Methuen City Council Urges Police Chief To Take Furlough Days

METHUEN, Mass. (WBZ NewsRadio) — After voicing concerns over an "astronomical" salary for Methuen Chief of Police Joseph Solomon, the City Council is urging him to take unpaid furlough days to assist with the city's budgetary challenges.

In a letter sent to Chief Solomon on Friday, July 10, Council members said they were deeply troubled to receive a budget proposal for the upcoming fiscal year that "takes police officers off our streets, which would ultimately make our community less safe."

On Wednesday, Chief Solomon announced he was cutting nearly 20 percent of the Methuen police force, due to budget issues from the COVID-19 pandemic. Ten officers, a lieutenant, three sergeant positions, and two dispatchers are due to leave the department on July 31st.

In the letter sent Friday, the Council told Chief Solomon he could also join "nearly every other Department head in the city," by agreeing to take ten furlough days, which would voluntarily reduce his own pay.

"Unfortunately, we were made aware of your decision not to join your fellow department heads in this collaborative effort," said the Council. "However, it is not too late to do the right thing by acting in the best interests of Methuen's residents and the patrol officers that keep them safe."

The City Council's letter to Solomon came amid an outcry from Council members over the Chief's salary, which is currently almost $25,000 per month.

Councilors said that puts him on track to make nearly $300,000 a year, not including a number of other benefits like longevity pay. Comparatively, Boston Police Commissioner William Gross' salary is around $250,000 a year.

While the Chief of the Los Angeles Police Department made nearly $350,000 in 2018, he oversaw a department with more than 12,000 employees. The Eagle Tribune reports that Methuen's police department has 24 superior officers, roughly 70 patrolmen, and a handful of administrative positions.

According to City Councilor D.J. Beauregard, the salary makes Methuen's Chief of Police "one of most richly compensated police chiefs in the United States -- more than in Houston, Chicago, Philadelphia and New York City."

As the Eagle Tribune reports, news of Solomon's salary came to light during a recent discussion over the month-by-month breakdown of Methuen's budget as the city grapples with a $7 million shortfall.

"It's astronomical what [Solomon] walks away with every couple of months," said City Councilor Allison Saffie. "It's a pretty outrageous number. With all this talk of layoffs, it's pretty disturbing."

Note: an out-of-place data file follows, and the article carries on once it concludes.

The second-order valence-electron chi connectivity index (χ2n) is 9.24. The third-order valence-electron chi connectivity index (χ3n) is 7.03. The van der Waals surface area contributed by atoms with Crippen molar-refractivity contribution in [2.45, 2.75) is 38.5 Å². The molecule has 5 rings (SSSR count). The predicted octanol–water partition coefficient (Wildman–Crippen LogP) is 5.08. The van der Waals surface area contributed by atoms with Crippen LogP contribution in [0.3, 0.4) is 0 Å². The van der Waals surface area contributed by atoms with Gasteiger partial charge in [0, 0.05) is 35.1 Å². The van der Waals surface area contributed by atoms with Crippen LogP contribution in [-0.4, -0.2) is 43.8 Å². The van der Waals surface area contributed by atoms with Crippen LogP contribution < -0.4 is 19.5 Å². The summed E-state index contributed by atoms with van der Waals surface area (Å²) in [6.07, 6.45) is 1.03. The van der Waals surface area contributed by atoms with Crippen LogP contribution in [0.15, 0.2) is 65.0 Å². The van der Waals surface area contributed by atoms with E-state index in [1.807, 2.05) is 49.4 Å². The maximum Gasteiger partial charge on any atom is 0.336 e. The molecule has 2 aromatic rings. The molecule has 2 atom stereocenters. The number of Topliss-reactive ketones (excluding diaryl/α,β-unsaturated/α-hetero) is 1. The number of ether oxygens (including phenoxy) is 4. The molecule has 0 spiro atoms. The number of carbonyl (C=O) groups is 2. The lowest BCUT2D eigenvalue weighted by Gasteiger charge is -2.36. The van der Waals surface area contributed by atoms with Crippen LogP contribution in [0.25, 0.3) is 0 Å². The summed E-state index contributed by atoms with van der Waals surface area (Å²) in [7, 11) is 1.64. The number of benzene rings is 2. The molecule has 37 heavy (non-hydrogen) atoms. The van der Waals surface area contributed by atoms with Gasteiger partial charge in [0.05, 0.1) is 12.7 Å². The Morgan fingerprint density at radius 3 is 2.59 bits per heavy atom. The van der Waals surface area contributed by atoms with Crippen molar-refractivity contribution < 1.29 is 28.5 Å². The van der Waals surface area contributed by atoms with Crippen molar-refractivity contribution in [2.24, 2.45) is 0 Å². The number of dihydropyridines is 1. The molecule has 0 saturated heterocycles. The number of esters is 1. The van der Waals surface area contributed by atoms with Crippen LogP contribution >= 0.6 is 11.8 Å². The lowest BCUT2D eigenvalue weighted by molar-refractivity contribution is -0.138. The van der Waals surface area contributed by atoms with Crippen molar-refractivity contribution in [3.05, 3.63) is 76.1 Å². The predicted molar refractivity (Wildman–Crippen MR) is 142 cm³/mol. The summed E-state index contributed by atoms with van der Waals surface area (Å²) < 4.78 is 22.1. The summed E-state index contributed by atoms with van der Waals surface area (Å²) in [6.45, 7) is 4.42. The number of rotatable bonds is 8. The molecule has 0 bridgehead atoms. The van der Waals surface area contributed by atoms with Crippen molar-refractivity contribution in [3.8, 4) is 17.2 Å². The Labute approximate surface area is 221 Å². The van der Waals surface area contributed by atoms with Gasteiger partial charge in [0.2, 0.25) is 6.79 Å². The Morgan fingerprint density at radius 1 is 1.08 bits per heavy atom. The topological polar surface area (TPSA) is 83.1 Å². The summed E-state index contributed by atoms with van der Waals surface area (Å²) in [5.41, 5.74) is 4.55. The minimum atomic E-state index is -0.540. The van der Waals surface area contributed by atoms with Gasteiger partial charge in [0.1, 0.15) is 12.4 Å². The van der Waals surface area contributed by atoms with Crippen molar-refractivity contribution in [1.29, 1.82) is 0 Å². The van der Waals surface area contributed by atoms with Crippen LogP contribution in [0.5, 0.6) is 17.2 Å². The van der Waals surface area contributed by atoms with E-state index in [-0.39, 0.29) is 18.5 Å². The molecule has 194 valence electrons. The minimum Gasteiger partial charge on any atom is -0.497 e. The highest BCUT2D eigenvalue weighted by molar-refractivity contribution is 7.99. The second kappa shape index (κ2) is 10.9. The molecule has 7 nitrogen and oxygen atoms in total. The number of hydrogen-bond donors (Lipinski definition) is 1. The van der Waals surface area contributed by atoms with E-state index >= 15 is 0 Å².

The Eagle Tribune said Mayor Perry has already taken a 10 percent pay cut, and all but one of the unions in the school department has agreed to 0 percent raises. Negotiations were also underway last week between Mayor Perry and municipal unions over pay freezes and concessions.

Methuen Police Department salaries have been under the spotlight several times over the last few years.

In 2019, the Massachusetts Inspector General released a report that found Methuen's former Mayor Stephen Zanni and the Methuen City Council "likely violated state laws, failed to comply with their own municipal rules, and breached their fiduciary duties to the residents of Methuen."

The report pointed to a Council-approved Superiors' Contract, which is the collective bargaining agreement for all sergeants, lieutenants and captains in the Methuen Police Department, and is currently under arbitration.

"If the City were to pay under the Superiors’ Contract, it would constitute a waste of public funds," said the report. "According to documentation provided by the City, one estimate of the financial impact of the Superiors’ Contract demonstrates that police captains would receive a one-time raise of up to 183.49 percent. This would result in an estimated average salary for captains of $432,295 per year, not including overtime and paid details."

At that salary, the Inspector General said Methuen’s police captains would earn significantly more than the Police Commissioners for Boston, Los Angeles and New York, the Superintendent of Police for Chicago and the Massachusetts State Police Colonel.

The Methuen City Council and the Mayor's office are currently in a legal dispute over whether the Council has the authority to cut certain items in the city's budget, which could include Solomon's pay.

So far there has been no comment from Chief Solomon.

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(Photo: Karyn Regal/WBZ NewsRadio)

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